It was a short trek across empty plains, where dust and age were the only companions. The glinting light seemed to be further and further away. The astronauts felt frustration, and curiosity. The people at home were glued. One step at a time, the Astronauts climbed a rising peak towards the light that kept receding, away from them.
When they reached the top of one of Mar’s many ridges, James Connolly screamed. He shrieked so loud it threatened to deafen those watching at home.
From every tablet, every phone, every laptop, every television – he screamed.
Then the other astronauts reached him, having been climbing behind. They too, began to scream.
The transmission was cut to the public. The scream guttered out. All that was left on their screens was a message.
Even at NASA, at the highest level of clearance possible, the transmission only lingered a moment longer.
Long enough to show the grey creatures, their heads empty of a face. Cruel limbs draped in claws, their sightless eyes fixed on the Astronauts.
‘Leave.’ Came a command, but no words were spoken.
The creatures, hundreds of them, poured out of the caverns and raced towards the screaming Astronauts. Moving quickly on otherworldly limbs that bent and quivered – boneless. Then even NASA’s transmission cut out.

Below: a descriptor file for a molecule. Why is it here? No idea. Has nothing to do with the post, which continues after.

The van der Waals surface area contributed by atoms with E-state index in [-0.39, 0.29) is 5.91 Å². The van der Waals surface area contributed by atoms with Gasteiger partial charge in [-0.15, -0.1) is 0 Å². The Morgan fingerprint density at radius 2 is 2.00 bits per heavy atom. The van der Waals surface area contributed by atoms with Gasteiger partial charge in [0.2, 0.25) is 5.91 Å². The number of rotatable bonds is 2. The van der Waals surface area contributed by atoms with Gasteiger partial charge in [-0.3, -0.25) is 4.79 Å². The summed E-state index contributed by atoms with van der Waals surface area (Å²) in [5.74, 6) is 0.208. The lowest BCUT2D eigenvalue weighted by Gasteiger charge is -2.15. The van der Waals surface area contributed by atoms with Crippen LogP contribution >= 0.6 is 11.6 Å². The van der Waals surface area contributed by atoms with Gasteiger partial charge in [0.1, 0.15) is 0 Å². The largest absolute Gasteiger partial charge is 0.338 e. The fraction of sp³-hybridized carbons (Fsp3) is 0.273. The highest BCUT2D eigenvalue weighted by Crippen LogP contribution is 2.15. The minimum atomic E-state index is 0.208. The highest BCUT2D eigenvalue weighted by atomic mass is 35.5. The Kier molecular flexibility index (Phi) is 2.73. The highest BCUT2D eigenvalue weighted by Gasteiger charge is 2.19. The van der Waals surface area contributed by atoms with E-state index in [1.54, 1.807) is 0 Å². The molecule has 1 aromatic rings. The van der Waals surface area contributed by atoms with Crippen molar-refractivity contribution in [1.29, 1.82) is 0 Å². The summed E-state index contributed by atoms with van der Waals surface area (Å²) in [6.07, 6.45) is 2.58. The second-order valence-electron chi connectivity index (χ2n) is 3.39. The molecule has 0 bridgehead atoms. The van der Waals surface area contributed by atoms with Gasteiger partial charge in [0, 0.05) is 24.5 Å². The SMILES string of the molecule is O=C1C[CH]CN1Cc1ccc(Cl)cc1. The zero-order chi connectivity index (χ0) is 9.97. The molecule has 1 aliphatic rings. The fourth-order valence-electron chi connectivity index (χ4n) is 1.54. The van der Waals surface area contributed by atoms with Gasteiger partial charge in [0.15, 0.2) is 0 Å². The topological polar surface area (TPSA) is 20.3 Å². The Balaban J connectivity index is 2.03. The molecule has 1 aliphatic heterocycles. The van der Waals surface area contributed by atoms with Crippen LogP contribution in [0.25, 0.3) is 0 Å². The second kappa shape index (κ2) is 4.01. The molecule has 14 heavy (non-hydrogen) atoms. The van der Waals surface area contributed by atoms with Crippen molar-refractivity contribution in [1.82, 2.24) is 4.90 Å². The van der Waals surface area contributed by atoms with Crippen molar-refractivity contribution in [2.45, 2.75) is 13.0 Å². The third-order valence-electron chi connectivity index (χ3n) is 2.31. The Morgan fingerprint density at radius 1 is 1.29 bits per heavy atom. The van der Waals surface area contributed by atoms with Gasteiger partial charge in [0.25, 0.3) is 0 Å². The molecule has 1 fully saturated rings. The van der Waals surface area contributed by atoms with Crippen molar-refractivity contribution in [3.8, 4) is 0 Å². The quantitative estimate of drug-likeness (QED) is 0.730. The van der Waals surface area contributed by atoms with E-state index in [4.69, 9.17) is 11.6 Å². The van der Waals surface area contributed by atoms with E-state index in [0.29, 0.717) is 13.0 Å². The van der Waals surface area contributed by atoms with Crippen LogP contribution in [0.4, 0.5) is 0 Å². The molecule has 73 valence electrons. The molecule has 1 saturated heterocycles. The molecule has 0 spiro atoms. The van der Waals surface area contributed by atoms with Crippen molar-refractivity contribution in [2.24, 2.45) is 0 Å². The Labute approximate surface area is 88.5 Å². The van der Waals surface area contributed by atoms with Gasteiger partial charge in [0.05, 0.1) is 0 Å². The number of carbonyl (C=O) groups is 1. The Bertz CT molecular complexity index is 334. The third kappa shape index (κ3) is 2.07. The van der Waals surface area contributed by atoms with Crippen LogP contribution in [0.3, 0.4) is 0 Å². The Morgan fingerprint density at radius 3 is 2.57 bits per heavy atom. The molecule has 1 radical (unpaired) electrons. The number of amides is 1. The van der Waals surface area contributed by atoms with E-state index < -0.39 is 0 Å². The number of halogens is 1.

Across the globe, from government officials to a child holding a phone, all that anyone could see was a black screen with a message in clear white text.
The Earth was stunned. Contact was never regained with the Astronauts despite several desperate attempts. Silence, and the message repeated on every screen in the world. It stayed there for days, regardless of power supplies or attempts to change it. New Planes fell from the sky as their fancy touch-screen guidance systems failed, mobile phone communication was almost destroyed. That one word was all the world could see, burned into every single person on the planet’s devices.
The dreams started quickly after that. Night terrors came to all human beings. Visions of dark creatures, black shapes in the night. Only the NASA scientists had seen the beings, but it was quickly agreed across the globe that everyone was seeing the same thing. Each night, we saw them.
Long, slender limbs that slid and jutted rather than moved. A face of pure blackness, with no eyes nor features. Long talons on their arms, or what seemed like their arms. The sight of them brings nausea, panic, dismay. The creatures seem ambivalent about the terror they cause. Instead, they move towards us. Their empty faces getting nearer. Almost touching. They smell like disease.